Novartis AG’s sales representatives are covered by federal wage-and-hour laws requiring payment of overtime, a U.S. appeals court in New York ruled.
A three-judge panel of the appeals court today overturned a lower-court finding that the sales representatives fell under exceptions to the federal Fair Labor Standards Act for outside sales people and administrative workers.
“The district court should have ruled that the reps are not outside salesmen,” the appeals court said in its opinion today.
The decision affects about 2,500 current and former sales representatives employed by Novartis between March 23, 2000 and April 7, 2007, who are suing for unpaid overtime, according to the court’s decision. The law requires the payment of 1 1/2 times a worker’s hourly wage for more than 40 hours’ work in a week.
In its decision today, the appeals court relied on U.S. Labor Department regulations that define “outside salesman” and “administrative” employees. The Labor Department submitted a friend-of-the-court brief supporting the position of the sales representatives on the appeal.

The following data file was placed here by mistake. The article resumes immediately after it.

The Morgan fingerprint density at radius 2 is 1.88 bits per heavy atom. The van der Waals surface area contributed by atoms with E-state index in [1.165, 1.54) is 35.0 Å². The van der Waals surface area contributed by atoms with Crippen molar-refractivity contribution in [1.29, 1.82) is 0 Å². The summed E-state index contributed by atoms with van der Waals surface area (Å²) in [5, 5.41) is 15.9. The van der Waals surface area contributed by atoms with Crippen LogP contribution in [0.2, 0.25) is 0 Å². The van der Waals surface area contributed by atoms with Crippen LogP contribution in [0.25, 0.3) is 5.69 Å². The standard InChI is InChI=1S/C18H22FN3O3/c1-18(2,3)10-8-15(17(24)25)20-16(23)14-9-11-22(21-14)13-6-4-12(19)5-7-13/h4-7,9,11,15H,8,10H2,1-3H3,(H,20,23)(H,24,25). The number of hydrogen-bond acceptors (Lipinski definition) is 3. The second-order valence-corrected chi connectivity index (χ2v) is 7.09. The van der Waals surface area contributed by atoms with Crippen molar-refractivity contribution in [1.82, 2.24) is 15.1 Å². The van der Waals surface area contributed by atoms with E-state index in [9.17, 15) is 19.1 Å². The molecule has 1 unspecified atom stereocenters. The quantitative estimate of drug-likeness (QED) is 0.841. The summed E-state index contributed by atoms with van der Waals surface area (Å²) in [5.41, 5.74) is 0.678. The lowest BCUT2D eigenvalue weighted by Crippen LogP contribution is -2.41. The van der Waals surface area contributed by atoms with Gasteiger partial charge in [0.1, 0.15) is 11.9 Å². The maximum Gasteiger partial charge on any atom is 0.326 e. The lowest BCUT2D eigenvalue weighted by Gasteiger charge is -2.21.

The court today agreed that sales representatives, who are barred from making sales to doctors, aren’t outside sales people. It also agreed that their jobs lack the “discretion and independent judgment” required to classify them as administrative employees under the statute.
In a related case, the appeals court today upheld a district court ruling that a group of Schering Corp. sales representatives aren’t outside salespeople. The FLSA overtime requirement therefore applies to them, the court said.
Eric Althoff, a Novartis spokesman, didn’t immediately return a voicemail message seeking comment.
The case is Re Novartis Wage and Hour Litigation, 09-437, 2nd U.S. Circuit Court of Appeals, (Manhattan).